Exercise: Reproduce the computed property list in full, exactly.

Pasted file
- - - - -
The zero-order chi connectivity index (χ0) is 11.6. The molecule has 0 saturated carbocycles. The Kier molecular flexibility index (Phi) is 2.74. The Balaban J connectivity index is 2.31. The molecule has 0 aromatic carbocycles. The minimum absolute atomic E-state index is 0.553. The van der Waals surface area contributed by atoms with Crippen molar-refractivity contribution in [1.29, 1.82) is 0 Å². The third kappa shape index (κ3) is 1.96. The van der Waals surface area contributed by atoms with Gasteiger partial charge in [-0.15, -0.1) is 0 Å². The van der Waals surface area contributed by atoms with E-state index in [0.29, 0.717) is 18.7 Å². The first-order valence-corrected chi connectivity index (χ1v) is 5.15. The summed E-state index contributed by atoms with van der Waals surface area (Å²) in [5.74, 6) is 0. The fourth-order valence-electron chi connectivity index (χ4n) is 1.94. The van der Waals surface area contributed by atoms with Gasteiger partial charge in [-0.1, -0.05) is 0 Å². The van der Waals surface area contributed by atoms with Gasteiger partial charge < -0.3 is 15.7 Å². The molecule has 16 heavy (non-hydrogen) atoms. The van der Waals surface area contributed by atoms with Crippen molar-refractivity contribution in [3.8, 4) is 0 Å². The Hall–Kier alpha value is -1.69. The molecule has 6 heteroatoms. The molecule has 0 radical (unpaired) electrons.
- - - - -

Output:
The zero-order chi connectivity index (χ0) is 11.6. The molecule has 0 saturated carbocycles. The Kier molecular flexibility index (Phi) is 2.74. The Balaban J connectivity index is 2.31. The molecule has 0 aromatic carbocycles. The minimum absolute atomic E-state index is 0.553. The van der Waals surface area contributed by atoms with Crippen molar-refractivity contribution in [1.29, 1.82) is 0 Å². The third kappa shape index (κ3) is 1.96. The van der Waals surface area contributed by atoms with Gasteiger partial charge in [-0.15, -0.1) is 0 Å². The van der Waals surface area contributed by atoms with E-state index in [0.29, 0.717) is 18.7 Å². The first-order valence-corrected chi connectivity index (χ1v) is 5.15. The summed E-state index contributed by atoms with van der Waals surface area (Å²) in [5.74, 6) is 0. The fourth-order valence-electron chi connectivity index (χ4n) is 1.94. The van der Waals surface area contributed by atoms with Gasteiger partial charge in [-0.1, -0.05) is 0 Å². The van der Waals surface area contributed by atoms with Gasteiger partial charge < -0.3 is 15.7 Å². The molecule has 16 heavy (non-hydrogen) atoms. The van der Waals surface area contributed by atoms with Crippen molar-refractivity contribution in [3.8, 4) is 0 Å². The Hall–Kier alpha value is -1.69. The molecule has 6 heteroatoms. The molecule has 0 radical (unpaired) electrons.